It’s not an easy topic. The profits system seems fatally preemptive for the radical alterations in energy and resource that are required to avert catastrophe. But environmental beggars can’t be choosers, and there is a reason to feel reluctant to make (eco-) socialist transformation a prerequisite for saving chances for a decent future. Our time window for green transformation may be shorter than the period required for conceiving and birthing a socialist transformation.

This dilemma aside, one would think that an issue as significant as Homo sapiens sitting at the precipice of self-inflicted extinction would be front-page news. Think again. The climate crisis holds little interest for the U.S. commercial corporate media. The fact that the world stands at the eve of ecological self-destruction, with the climate-denying, fossil-fuel-loving Donald Trump White House in the lead, elicits barely a whisper in the reigning U.S. news media.

As far as “mainstream” U.S. media is concerned, the greatest danger posed by Trump has nothing to do with his insane commitment to the accelerated greenhouse gassing to death of life on earth. It’s all about the preposterous notion that he owes his presence in the White House to Russia’s supposed subversion of our unmentionably nonexistent “democracy.” It’s all about Russia, Russia, Russia and Trump, Trump, Trump or what I sometimes call “TWITR,” an acronym for “This Week in Trump and Russia.” It’s been an explicit programming decision—something I’ve written about at some length on at least three prior occasions (see this, this and this). It’s a remarkable choice—to put the biggest issue of our or any time on the back burner of the news.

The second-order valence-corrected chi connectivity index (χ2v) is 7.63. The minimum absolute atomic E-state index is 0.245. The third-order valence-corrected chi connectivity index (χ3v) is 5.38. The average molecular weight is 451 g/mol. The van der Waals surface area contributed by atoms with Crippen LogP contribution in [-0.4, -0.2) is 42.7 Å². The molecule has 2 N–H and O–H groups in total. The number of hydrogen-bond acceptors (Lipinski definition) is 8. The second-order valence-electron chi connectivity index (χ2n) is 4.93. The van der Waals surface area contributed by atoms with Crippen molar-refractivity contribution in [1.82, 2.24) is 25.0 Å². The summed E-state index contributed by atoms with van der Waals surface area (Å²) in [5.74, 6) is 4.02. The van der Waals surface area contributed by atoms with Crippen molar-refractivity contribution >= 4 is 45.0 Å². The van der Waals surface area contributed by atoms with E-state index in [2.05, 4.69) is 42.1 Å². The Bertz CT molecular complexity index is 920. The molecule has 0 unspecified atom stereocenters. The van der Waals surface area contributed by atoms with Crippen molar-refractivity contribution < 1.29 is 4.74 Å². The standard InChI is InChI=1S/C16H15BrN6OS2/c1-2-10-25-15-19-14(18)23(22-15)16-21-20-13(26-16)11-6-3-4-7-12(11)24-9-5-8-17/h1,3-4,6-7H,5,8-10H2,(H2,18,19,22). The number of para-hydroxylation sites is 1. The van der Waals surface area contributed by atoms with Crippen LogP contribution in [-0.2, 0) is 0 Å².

U.S. — Benign Global Hegemon

Which brings me, curiously enough, to a second passage that jumped out at me in Chomsky’s “Who Rules the World?” On page 113 of that volume, near the end of an essay in which he reflects on how close John F. Kennedy helped bring the world to annihilation by engaging in a reckless game of thermonuclear chicken with the Soviet Union in October 1962, Chomsky reflects on a “basic principle” long shared by U.S. foreign policy makers and the reigning “elite” U.S. “intellectual and moral culture.” This principle, Chomsky writes, reflexively assumes “without question … that the U.S. effectively owns the world by right, and is by definition a force for good despite occasional errors and misunderstandings, one in which it is plainly entirely proper for the U.S. to deploy massive offensive force all over the world while it is an outrage for others (allies and clients apart) to make even the slightest gesture in that direction or even to think of deterring the threatened use of violence by the benign global hegemon.”